# A Brief Quantum Computing Introductory

As a first kick-off of a prospected journey of learning on Medium, quantum computing intro is somewhat a fascinating topic to discuss.

A Path to Quantum Computing

A possible quantum computation thought firstly stated back in 1959 by an American Physicist Richard Feynman. He proposed an idea where quantum mechanics effects can have a direct impact on computer technology and application. Many researchers were also striving to retrieve the use of popular modern physics phenomena called superposition to be employed in computer development.

There has been a number of experiments done by experts worldwide especially in 90s where quantum computer theory had been enhanced. A quantum logic gates construction for a universal quantum computer was elaborated by David Deutsch from the University of Oxford in 1985. Nearly ten years later, an algorithm of six qubits quantum computer for number factoring was mapped out by Peter Shor of AT&T.

The fundamental experiments continued until late 90s when several promising trials were successfully conducted by Isaac Chuang (Los Alamos National Laboratory) and Neil Gershenfeld (Massachusetts Institute of Technology). They managed to build 2-qubit quantum computer by dissolving chloroform molecules (CHCL3) at room temperature and orient the carbon spins and hydrogen nuclei by applying external magnetic field.

Definition

Quantum computer can be gently said as next-level computing technology which utilizes the effects of quantum mechanics instead of classical electronic binary system. Basically, the concept of quantum computing is to harness the so-called strange effect of superposition for computation.

Quantum Bit

Classical computer uses (binary) bit as representation of digital system inside computer and a fundamental concept to explain how computation is performed. So as the classical one, quantum computer has its own concept in deliberating computation: quantum bit (qubit).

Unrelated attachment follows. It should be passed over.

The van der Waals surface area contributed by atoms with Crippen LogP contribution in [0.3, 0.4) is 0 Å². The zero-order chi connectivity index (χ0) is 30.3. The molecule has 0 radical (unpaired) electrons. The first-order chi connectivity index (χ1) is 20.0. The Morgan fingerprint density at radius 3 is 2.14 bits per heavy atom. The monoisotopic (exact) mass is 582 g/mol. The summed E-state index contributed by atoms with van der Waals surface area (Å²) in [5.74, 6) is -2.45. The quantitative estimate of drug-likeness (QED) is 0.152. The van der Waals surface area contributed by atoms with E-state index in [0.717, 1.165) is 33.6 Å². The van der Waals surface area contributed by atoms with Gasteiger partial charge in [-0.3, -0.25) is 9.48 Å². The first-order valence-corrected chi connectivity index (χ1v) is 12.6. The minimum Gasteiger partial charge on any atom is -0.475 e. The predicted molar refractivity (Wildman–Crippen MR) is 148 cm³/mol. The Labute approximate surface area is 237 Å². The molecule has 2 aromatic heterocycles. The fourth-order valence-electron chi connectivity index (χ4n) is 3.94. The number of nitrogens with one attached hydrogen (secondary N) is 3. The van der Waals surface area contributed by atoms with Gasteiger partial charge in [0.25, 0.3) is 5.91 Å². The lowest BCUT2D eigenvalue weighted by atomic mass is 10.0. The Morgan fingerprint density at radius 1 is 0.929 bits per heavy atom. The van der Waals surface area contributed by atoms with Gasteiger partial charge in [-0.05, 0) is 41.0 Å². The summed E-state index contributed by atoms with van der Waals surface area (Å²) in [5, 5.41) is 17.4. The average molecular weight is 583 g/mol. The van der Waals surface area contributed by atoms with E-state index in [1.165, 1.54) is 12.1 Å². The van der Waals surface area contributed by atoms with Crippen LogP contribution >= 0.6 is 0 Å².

Unlike classical binary bit where there can only be one state either 1 or 0 at a time, qubit, theoretically, can be in two different states, denoted with |0> and |1> at the same time, written in Dirac Notation which corresponds to state of 0 and 1 in classical binary system. This phenomenon is commonly known as linear combinations of states, or superpositions, expressed by following mathematical equation:

| ψ> = α|0> + β|1>

Quantum Information

Quantum information can generally be classified into two manners in term of discussion about it. The first one is wide understanding covering the whole usage of quantum information in the scope of quantum computation, quantum teleportation, and the no-cloning theorem. The second one encompasses more specific utilization of quantum information term which refers to the analysis of elementary quantum information processing tasks.

Regardless, quantum information can be simply interpreted as unifying element that gathers three fundamental scientific works;

a. Elementary classes identification of constant resources in quantum mechanics.

b. Elementary classes identification of dynamic process in quantum mechanics.

c. Study of resources calculation for noisy communication channel employed for quantum element transfer.

Fundamental Scientific Background

As it is known that in the quantum theory, one particle or object is not necessarily obliged to be in one particular state, instead, it can be in any of two states. Quantum mechanics, theoretical physics, and in-depth knowledge of linear algebra are obviously foundations of gate to quantum computing. However, multidiscipline conception relied on those fields is practically more reliable for someone to grasp the scientific idea of quantum computing.